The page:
Worker Health

Amchitka Island Nuclear Test Workers

ACAT assists workers and unions to prevent and address harmful chemical and radiation exposures in the workplace. Workers are disproportionally exposed to harmful chemicals across almost all workplace sectors, including healthcare, firefighting, janitorial, military service, oil and chemicals production, and mining. Chemical injuries from acute exposures and explosions can be immediately fatal. Chemical injuries may also remain invisible and latent for many years, resulting in disability, debilitating chronic diseases, and death.1

Occupational exposures to chemicals have been linked to cancers, neurological damage, and reproductive harm, as well as lung, kidney, skin, heart, stomach, and brain diseases. Occupational injuries, illnesses, and deaths are preventable with effective policies, elimination of chemical hazards, replacement with safe substitutes and processes, protective workplace practices, and employer accountability.

If you would like to request ACAT's assistance with an occupational exposure or to explore ways to make your workplace safer, please contact our office at (907) 222-7714 or [email protected]. You may also complete a short request form here.


1 International Labor Organization. 2021. Exposure to hazardous chemicals at work and resulting health impacts: A global review.

Here are some examples of our work on occupational health and safety:

Additional resources:

Alaska Workers Association (AWA): A non-profit, 100% volunteer organization that aims to end poverty in Alaska. AWA offers help in finding jobs, paying bills, accessing resources, and advocacy. Call: (907) 272-6292.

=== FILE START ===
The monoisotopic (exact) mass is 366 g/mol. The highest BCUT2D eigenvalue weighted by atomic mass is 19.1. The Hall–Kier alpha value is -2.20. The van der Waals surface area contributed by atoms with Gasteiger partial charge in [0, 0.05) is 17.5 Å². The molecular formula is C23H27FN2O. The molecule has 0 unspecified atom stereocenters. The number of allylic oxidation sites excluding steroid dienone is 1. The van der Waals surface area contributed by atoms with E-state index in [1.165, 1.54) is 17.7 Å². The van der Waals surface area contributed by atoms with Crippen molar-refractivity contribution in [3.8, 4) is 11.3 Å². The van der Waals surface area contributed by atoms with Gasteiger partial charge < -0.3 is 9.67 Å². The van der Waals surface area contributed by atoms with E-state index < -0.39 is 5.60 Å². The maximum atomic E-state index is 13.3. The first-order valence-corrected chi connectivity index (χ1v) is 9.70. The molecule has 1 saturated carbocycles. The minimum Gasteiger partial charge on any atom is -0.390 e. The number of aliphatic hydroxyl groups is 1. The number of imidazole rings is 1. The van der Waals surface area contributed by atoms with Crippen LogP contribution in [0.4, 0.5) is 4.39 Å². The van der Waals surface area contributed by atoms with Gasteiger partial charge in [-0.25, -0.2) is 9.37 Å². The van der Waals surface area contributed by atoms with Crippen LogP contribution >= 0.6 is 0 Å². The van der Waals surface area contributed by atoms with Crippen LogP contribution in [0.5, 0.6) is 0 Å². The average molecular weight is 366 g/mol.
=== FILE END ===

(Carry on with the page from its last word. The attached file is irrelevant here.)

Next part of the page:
The Workers' Guide to Health and Safety book is an excellent resource for workers and unions in developing occupational health and safety measures.

Read about work cancer hazards here.

ACAT is a member of Coming Clean, a nonprofit collaborative of environmental health and justice organizations working to reform the chemical and energy industries so they are no longer a source of harm. ACAT helped develop and fully endorses the Louisville Charter for Safer Chemicals that addresses the need to protect workers and fenceline communities.

The Toxics Use Reduction Institute provides excellent information for worker protections and safer substitutes and processes.

The University of California at San Francisco’s Program on Reproductive Health and the Environment provides a guide for workers and protection of reproductive health.

The International Labor Organization’s report addresses exposure to hazardous chemicals in the workplace and resulting health effects.

Exxon Oil Spill Cleanup Worker


The Service Employees International Union (SEIU) is a union representing members in healthcare, the public sector and property services.

Alaska IBEW (International Brotherhood of Electrical Workers) Local 1547 represents linemen, electricians, telecom workers, and tree trimmers throughout the state.

UNITE Here Local 878 represents about 1,100 workers in the hospitality industries of Alaska. Local 878 members work in hotels, restaurants, food service, and laundries.

The Alaska AFL-CIO, established in 1943, is the state's largest labor organization, representing 50,000 union members belonging to more than fifty affiliated unions statewide. Alaska AFL-CIO also strives to represent the interests of workers not represented by unions.

Alaska Professional Firefighters Association and International Association of Firefighters Local 1264

Healthcare workers:

Health Care Without Harm

The Alliance of Nurses for Healthy Environments (ANHE) is the only national nursing organization focused solely on the intersection of health and the environment.

Alaska Nurses Association represents more than 7,000 nurses throughout Alaska.

Federal government:

Thank you for your generous support!